Identity discovery is all about ‘me’. It is the process in which machines can learn about ‘me’ (the real person) and what my web preferences are. The objective of performing identity discovery is for machines to find and utilize the answers to the following questions (and many others):
- Who is this person?
- How to verify their identity?
- Where is their online content stored?
- What social networks do they use?
- What blogs do they read?
- Where is their profile photo stored?
- Where is their address book?
- What other identities do they have?
- How would they like to be contacted?
- Who are their friends?
Most individuals have some sort of web identity or presence – a blog page, social network profile, photo album, etc. This presence can be self hosted (GoDaddy, Dreamhost, a server running in the garage, etc.), or part of a larger service (such as Yahoo!, Facebook, TypePad, etc). The human-readable version of this online identity is what visitors see when they go to the web page where it is stored (using an HTTP URI and a web browser). This page, usually made of some flavor of HTML, might include a short bio, a photo, links to other sites, list of friends, recent updates, and other useful information.
The idea is that this page, just like an email address, provides a unique identifier in the form of a URI. But unlike email, it is much more powerful. Identity discovery automates the process of finding out more about a person by obtaining a machine-readable document that describes it. For example, by handing over the URI of my blog page to a social network, it should be able to find out where I keep my photos and videos, what other social networks I belong to, where to find my address book, and other information about me.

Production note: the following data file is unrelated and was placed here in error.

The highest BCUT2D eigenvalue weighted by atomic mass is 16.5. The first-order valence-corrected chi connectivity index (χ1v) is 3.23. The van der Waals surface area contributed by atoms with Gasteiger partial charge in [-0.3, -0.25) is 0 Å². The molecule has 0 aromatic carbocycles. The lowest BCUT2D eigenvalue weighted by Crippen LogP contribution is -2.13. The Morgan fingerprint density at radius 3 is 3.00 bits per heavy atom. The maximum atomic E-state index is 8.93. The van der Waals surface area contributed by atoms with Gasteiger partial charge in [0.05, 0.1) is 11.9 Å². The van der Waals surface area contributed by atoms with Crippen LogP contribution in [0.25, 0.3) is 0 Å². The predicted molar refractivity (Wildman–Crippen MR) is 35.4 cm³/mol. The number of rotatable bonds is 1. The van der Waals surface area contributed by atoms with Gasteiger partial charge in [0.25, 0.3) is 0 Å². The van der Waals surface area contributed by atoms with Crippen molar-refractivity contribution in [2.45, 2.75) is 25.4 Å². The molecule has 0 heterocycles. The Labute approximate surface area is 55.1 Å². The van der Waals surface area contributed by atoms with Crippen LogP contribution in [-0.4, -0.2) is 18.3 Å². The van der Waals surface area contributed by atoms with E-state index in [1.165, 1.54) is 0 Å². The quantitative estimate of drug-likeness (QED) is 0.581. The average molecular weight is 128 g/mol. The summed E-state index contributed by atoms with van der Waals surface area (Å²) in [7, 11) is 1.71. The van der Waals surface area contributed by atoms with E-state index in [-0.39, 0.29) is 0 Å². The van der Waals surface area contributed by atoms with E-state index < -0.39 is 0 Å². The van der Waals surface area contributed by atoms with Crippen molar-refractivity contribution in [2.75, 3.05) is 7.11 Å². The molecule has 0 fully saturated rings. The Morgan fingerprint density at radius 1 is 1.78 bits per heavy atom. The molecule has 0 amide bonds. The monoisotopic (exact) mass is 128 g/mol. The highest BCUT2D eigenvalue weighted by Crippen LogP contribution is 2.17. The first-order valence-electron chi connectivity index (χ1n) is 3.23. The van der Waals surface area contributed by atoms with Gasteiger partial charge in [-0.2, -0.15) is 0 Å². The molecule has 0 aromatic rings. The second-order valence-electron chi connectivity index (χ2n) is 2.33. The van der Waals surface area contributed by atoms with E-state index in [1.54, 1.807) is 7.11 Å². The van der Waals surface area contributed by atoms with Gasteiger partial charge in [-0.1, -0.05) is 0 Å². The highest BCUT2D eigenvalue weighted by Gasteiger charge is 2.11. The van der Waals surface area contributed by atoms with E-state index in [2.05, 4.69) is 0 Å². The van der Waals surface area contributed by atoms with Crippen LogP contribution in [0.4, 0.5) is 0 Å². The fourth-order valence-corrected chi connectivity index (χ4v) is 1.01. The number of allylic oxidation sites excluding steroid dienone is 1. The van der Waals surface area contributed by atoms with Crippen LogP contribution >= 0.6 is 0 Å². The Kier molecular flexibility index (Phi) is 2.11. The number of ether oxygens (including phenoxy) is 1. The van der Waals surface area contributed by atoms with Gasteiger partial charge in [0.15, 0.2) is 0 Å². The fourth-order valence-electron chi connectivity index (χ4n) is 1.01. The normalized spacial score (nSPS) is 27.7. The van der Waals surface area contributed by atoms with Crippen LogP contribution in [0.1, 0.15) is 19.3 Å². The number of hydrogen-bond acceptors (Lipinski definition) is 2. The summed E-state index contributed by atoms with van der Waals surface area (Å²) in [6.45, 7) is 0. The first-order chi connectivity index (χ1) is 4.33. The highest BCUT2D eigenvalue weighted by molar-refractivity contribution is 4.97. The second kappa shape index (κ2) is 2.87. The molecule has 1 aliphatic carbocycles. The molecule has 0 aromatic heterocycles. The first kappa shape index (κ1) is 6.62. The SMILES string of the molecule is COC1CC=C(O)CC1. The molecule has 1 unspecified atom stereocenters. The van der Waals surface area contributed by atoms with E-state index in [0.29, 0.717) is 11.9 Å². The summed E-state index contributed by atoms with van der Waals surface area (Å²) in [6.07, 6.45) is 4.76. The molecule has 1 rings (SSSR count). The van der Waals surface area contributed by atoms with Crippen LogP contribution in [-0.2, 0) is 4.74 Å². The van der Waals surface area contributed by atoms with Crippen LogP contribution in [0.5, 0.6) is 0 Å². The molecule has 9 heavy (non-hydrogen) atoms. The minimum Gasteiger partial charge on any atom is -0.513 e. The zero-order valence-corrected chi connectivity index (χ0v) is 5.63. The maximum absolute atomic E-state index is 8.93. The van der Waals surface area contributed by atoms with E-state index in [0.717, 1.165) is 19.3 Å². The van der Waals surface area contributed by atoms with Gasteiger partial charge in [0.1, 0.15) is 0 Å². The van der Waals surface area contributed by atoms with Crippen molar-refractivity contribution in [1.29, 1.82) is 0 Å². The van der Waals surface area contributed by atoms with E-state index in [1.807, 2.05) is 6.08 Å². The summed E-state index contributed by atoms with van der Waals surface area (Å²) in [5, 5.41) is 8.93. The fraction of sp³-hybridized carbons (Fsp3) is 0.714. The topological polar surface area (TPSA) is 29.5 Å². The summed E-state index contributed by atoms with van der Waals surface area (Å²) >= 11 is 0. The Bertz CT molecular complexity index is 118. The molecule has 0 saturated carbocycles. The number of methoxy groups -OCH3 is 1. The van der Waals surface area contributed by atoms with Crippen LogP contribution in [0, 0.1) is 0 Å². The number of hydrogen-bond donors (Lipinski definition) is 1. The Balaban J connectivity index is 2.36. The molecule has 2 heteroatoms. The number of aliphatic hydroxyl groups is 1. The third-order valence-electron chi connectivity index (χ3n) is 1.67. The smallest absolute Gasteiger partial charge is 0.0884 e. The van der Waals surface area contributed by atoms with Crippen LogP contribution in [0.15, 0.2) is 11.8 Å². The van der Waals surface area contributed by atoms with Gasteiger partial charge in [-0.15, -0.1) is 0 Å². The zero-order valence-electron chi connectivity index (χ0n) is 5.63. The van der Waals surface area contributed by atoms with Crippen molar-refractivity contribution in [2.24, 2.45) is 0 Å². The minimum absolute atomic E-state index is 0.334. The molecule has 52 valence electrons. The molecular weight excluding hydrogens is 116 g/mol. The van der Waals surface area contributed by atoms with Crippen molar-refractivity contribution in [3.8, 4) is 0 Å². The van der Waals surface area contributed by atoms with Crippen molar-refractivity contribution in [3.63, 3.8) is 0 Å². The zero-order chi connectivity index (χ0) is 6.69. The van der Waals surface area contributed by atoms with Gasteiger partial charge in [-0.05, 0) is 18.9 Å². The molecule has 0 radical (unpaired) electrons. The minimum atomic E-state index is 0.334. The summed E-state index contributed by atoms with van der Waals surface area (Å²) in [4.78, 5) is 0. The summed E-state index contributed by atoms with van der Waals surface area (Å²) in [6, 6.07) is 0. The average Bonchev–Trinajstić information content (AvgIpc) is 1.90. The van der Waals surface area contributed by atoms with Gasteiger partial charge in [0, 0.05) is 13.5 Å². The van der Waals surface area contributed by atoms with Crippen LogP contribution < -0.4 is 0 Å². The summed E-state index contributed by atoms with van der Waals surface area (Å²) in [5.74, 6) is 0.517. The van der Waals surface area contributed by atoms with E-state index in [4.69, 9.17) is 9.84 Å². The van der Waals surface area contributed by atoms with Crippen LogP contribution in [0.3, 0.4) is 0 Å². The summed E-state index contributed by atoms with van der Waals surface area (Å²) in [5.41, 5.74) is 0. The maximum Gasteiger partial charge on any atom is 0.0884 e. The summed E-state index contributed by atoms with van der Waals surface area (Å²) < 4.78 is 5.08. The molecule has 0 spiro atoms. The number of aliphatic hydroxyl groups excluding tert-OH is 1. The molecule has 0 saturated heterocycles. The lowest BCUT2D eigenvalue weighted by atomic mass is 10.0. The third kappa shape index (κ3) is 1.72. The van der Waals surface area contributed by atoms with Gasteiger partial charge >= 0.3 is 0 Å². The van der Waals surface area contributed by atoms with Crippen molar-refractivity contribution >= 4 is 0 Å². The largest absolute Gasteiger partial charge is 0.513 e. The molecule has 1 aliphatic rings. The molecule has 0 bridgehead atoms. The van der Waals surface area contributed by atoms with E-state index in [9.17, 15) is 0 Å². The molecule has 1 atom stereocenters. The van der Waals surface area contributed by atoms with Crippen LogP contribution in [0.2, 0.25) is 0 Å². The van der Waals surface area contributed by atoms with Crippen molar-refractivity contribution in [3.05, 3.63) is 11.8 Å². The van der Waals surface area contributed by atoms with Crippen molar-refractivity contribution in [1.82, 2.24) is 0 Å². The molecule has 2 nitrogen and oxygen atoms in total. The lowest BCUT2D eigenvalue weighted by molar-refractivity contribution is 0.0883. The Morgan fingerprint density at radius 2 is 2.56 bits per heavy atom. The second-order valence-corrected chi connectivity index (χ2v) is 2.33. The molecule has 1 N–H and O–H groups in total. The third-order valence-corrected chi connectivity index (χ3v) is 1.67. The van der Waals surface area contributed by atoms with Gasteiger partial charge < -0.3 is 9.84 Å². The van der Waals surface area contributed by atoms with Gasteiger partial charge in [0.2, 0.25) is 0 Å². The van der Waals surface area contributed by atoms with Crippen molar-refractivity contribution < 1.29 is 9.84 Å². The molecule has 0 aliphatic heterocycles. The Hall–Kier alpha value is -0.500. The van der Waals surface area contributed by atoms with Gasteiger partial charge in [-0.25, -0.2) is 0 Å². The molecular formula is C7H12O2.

For most people the idea of a URI identifier sounds confusing but if you think about your favorite web provider (usually one of the big players: Yahoo!, MSN, AOL, and Google) where you get email, use an instant messenger, share photos, and participate in other activities, they all offer you some form of a profile page. That page already has some useful information about you and can be enhanced to become your online business card for both people and services.
LID introduced the concept of performing discovery on a URI to extract a machine-readable document which was later adopted by OpenID (via Yadis). The idea is, if you point a browser to your identity URI it will show a page with text and pictures for people to see, but if you use that same URI as your OpenID “username”, it can be used to find out who your identity provider is and how to get you there to sign-in. What this means is that the same resource – your online identity page – can be used by both people and machines to learn more about you. And since this resource has a URI, it provides an addressable identity.
While addressable identity is a powerful concept, we have only begun to fully appreciate the challenges it brings. Besides the obvious concerns about privacy and security, there are also issues of web architecture and usability (user experience). One of the principals of the W3C AWWW – Architecture of the World Wide Web – is that every resource must have its own unique identifier, and that an identifier for a person cannot be shared with an “information resource” describing that person or its interest (this is known as the httpRange-14 issue). In other words, my blog URI cannot be considered a URI for ‘me’. This of course, is still very much (just) an opinion.
As for usability, this is an area where the OpenID community is very active and is trying to find ways to enable people to use their existing web identity without having to manually type URIs and other very technical information. People like buttons, and a URI is very far from that.